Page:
Giving a Talk About Your Book

Having run the Stanford Publishing Courses for over 15 years, I had the good fortune of working with some of the most eloquent and polished speakers in the country–including John Kennedy, Jr., Guy Kawasaki, Brendan Gill, Joyce Maynard, Nigel Holmes, Dick Stolley, Helen Gurley Brown, Michela O’Connor Abrams and Paul Saffo.

I’ve also worked with speakers who have a lot to say, but who don’t deliver the way they should.

I spent this past week preparing to give a talk on self-publishing, and at the same time I was working with a client who needed to polish her own talk, so all those little lessons on speaking in front of a crowd are currently top-of-mind.

So my recommendation is this: If you have a book to promote, spend some time learning how to give a great talk. From my experience, here are the keys:

  1. Calibrate your audience. See who’s out there. Ask them a question or two at the beginning of your talk. Notice them.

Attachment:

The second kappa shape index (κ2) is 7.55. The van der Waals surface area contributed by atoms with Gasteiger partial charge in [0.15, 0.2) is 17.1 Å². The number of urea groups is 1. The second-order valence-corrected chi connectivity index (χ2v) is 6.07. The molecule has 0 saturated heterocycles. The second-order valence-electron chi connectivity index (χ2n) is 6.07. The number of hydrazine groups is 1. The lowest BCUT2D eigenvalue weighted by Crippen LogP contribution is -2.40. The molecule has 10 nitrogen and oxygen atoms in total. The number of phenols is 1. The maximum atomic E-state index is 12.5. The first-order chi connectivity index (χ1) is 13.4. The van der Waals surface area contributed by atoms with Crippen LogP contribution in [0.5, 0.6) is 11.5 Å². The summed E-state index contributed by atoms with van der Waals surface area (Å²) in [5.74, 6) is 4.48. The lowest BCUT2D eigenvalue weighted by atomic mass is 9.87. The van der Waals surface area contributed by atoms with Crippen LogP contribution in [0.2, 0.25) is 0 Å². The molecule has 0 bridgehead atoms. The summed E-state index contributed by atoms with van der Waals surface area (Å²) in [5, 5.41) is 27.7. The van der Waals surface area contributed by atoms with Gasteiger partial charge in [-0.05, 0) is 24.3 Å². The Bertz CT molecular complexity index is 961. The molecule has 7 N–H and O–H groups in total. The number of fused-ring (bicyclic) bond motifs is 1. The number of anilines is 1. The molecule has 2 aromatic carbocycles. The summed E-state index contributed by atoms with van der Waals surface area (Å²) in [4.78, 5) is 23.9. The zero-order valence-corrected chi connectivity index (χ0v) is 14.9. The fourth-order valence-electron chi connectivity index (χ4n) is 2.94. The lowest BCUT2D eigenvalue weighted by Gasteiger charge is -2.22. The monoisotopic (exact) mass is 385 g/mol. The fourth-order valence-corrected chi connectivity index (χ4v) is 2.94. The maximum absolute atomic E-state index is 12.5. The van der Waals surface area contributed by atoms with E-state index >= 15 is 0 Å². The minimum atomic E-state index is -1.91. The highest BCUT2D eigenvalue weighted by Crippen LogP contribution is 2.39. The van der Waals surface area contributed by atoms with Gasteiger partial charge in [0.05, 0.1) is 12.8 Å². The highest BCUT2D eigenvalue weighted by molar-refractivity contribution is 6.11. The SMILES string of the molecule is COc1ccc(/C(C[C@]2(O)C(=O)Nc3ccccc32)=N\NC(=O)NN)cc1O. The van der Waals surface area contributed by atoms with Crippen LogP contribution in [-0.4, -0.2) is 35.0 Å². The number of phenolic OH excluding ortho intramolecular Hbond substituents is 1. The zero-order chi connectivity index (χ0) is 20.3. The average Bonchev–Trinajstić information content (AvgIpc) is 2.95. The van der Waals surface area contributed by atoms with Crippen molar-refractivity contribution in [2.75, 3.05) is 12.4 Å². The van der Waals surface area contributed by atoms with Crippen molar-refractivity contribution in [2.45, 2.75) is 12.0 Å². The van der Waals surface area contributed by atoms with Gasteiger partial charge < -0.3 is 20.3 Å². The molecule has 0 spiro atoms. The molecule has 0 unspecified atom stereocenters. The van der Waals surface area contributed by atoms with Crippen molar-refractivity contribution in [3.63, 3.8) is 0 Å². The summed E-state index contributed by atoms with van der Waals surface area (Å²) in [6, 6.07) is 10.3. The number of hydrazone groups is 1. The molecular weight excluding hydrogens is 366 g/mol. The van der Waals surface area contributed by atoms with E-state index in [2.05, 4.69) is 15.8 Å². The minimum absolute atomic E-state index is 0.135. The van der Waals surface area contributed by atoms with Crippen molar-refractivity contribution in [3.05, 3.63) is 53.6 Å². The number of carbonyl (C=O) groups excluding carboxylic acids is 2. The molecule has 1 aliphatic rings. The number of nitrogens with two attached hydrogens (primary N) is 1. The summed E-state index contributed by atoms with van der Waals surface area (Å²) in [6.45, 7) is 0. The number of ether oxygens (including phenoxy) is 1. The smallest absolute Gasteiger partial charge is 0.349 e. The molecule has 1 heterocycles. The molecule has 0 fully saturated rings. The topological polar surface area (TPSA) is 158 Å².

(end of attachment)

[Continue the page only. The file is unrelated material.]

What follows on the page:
2. Put yourself into your talk. People are interested in connecting with you, not your “content,” so tell them a story about how you came to write this book. Describe your journey. Make it detailed. Tell the truth.
  3. Keep the powerpoints. Ditch the bulletpoints. Create a powerpoint that’s 90 percent graphics. Use it as your backdrop, and keep the focus of your audience on your face. Avoid all bulletpoints. Remember: your actual talk is in your pocket, not on the screen.
  4. Get out from behind that podium. It is not a bullet-proof shield.
  5. Learn to Pause. Want to punch up the emotion behind your message? Just add silence. Let the quiet fill the room. All eyes will return to you.
  6. Leave them with takeaways. Organize your talk so that you give your audience something to take with them: three tips, a pearl of advice, a white paper, a handful of jelly bellies, an inspiring story, a song running through their heads, a chart or graph or photograph, a piece of your book.

If you want more inspiration, spend some time checking out the video speech critiques on the excellent website Six Minutes: Speaking & Presentation Skills, including one that critiques this TED talk by author Elizabeth Gilbert.

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